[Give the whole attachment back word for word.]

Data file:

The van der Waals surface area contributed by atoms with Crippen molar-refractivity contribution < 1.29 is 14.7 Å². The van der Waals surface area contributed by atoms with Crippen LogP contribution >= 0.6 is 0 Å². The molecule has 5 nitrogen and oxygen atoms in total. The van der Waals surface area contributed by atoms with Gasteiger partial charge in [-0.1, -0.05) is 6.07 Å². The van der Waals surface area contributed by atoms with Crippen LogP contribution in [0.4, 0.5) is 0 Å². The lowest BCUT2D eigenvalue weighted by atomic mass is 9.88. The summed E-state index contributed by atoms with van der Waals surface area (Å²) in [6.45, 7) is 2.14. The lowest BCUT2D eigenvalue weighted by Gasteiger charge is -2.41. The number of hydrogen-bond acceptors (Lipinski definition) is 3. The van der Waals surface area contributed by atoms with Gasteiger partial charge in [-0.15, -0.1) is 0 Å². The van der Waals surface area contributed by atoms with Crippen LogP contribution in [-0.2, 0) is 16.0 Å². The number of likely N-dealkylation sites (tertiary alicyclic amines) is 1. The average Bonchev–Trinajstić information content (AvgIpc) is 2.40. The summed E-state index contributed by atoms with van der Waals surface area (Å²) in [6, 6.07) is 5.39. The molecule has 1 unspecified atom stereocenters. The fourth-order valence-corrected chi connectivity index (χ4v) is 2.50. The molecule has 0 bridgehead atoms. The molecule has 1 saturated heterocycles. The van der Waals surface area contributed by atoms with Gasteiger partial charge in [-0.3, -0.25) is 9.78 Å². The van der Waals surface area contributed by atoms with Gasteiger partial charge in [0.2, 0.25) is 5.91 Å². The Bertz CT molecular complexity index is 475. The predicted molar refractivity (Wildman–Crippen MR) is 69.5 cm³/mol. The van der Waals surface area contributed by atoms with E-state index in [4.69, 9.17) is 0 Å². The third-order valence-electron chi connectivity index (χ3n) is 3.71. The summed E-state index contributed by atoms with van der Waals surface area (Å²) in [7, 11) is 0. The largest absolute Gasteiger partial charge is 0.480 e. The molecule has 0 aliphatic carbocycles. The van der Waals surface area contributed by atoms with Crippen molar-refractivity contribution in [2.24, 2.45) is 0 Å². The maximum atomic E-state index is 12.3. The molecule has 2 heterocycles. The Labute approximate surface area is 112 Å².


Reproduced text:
The van der Waals surface area contributed by atoms with Crippen molar-refractivity contribution < 1.29 is 14.7 Å². The van der Waals surface area contributed by atoms with Crippen LogP contribution >= 0.6 is 0 Å². The molecule has 5 nitrogen and oxygen atoms in total. The van der Waals surface area contributed by atoms with Gasteiger partial charge in [-0.1, -0.05) is 6.07 Å². The van der Waals surface area contributed by atoms with Crippen LogP contribution in [0.4, 0.5) is 0 Å². The lowest BCUT2D eigenvalue weighted by atomic mass is 9.88. The summed E-state index contributed by atoms with van der Waals surface area (Å²) in [6.45, 7) is 2.14. The lowest BCUT2D eigenvalue weighted by Gasteiger charge is -2.41. The number of hydrogen-bond acceptors (Lipinski definition) is 3. The van der Waals surface area contributed by atoms with Gasteiger partial charge in [-0.15, -0.1) is 0 Å². The van der Waals surface area contributed by atoms with Crippen LogP contribution in [-0.2, 0) is 16.0 Å². The number of likely N-dealkylation sites (tertiary alicyclic amines) is 1. The average Bonchev–Trinajstić information content (AvgIpc) is 2.40. The summed E-state index contributed by atoms with van der Waals surface area (Å²) in [6, 6.07) is 5.39. The molecule has 1 unspecified atom stereocenters. The fourth-order valence-corrected chi connectivity index (χ4v) is 2.50. The molecule has 0 bridgehead atoms. The molecule has 1 saturated heterocycles. The van der Waals surface area contributed by atoms with Gasteiger partial charge in [-0.3, -0.25) is 9.78 Å². The van der Waals surface area contributed by atoms with Gasteiger partial charge in [0.2, 0.25) is 5.91 Å². The Bertz CT molecular complexity index is 475. The predicted molar refractivity (Wildman–Crippen MR) is 69.5 cm³/mol. The van der Waals surface area contributed by atoms with E-state index in [4.69, 9.17) is 0 Å². The third-order valence-electron chi connectivity index (χ3n) is 3.71. The summed E-state index contributed by atoms with van der Waals surface area (Å²) in [7, 11) is 0. The largest absolute Gasteiger partial charge is 0.480 e. The molecule has 0 aliphatic carbocycles. The van der Waals surface area contributed by atoms with Crippen molar-refractivity contribution in [2.24, 2.45) is 0 Å². The maximum atomic E-state index is 12.3. The molecule has 2 heterocycles. The Labute approximate surface area is 112 Å².